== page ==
The goal of the Common Fund’s Glycoscience program is to create new resources, tools, and method to make the study of glycans (sugars) more accessible to the broader research community. Glycans play a critical role in nearly all aspects of biology, ranging from how our bodies recognize and fight viruses and bacteria to how proteins are moved throughout our cells to perform different tasks. Despite being an important part to nearly all biological functions, the study of glycans and the roles they play is limited due to the complexity surrounding the chemistry to make, study, and sequence all the different glycans in our body. To combat this, the Glycoscience program has developed a variety of tools, resources, and information for researchers unfamiliar with glycans to incorporate them into their studies. This includes techniques for identifying especially difficult glycans, probes to study glycans in bacterial cell walls, standards for glycan chemical synthesis, methods for high-throughput glycan studies, and glycoscience educational materials.
Complex multicellular organs and organisms are dependent upon the roles of carbohydrates for assembly. All cells carry an array of sugars or glycans that have the ability to modulate or mediate cellular interactions with other cells, the cellular matrix and molecules that are critical to the development and function of a complex multicellular organism. Nearly all aspects of biology are affected by glycan-mediated events. Certain types of glycans play even more important roles in mediating cellular processes, including communication between synapses and growth of neurons within the central nervous system. Unfortunately, it is not easy to synthesize, sequence and study the biological functions of carbohydrates, so their use of biological targets for drug discovery has been greatly hindered. While there have been a handful of notable successes in carbohydrate-based drug development, the complexity of carbohydrate chemistry makes glycoscience inaccessible to most biomedical researchers.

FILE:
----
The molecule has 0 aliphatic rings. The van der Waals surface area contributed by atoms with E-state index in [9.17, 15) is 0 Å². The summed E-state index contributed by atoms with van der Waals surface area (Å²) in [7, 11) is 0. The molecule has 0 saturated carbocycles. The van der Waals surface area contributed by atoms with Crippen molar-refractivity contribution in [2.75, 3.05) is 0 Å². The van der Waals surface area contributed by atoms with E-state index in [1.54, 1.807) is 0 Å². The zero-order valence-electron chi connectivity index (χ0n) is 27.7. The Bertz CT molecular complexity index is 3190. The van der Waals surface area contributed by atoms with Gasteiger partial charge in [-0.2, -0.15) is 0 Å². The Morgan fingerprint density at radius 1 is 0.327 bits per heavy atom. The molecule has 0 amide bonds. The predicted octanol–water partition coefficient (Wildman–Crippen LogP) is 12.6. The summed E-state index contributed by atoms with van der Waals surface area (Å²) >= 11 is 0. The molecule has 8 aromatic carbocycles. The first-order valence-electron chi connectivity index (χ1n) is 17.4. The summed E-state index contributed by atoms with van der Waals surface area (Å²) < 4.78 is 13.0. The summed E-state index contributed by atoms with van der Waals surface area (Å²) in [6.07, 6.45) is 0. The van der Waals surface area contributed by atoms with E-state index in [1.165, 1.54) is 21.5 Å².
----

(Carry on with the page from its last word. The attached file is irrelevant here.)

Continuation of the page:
The NIH Common Fund Glycoscience Program is focused on creating new methodologies and resources to study glycans, and to develop these resources so they may be more easily understood and accessed by the broader biomedical research community. Achieving this goal will allow investigators to fully explore the roles of carbohydrates in their biological models, pathways, and/or diseases of interest, rather than abandon such discovery due to a lack of tools or expertise. Initiatives of this program have been designed to encourage new strategies and high-risk approaches for methods and tool development with subsequent rapid transition of successful projects to commercialization.
- develop methods and technologies for synthesis of biomedically relevant carbohydrates
- develop accessible tools for probing and analyzing carbohydrates and their interaction partners
- develop data integration and analysis tools
Download the program flyer here.
Dr. Carolyn Bertozzi awarded Nobel Prize!
Dr. Carolyn Bertozzi, a Glycoscience Program PI, was awarded the Nobel Prize in chemistry! Dr. Bertozzi's lab pioneered development of chemistry that can help characterize the structure and function of sugar molecules in situ, in complex biological systems. She continued to build on that work and applied it to the development of an easy-to-implement approach to identifying the sugars attached to glycoproteins. Read more about Dr. Bertozzi's achievement here and here.
Use GlyGen to search for targets of interest
GlyGen is a data integration and dissemination project that retrieves information from multiple international data sources. Click to view tutorials on searching for glycans, proteins, or glycoproteins.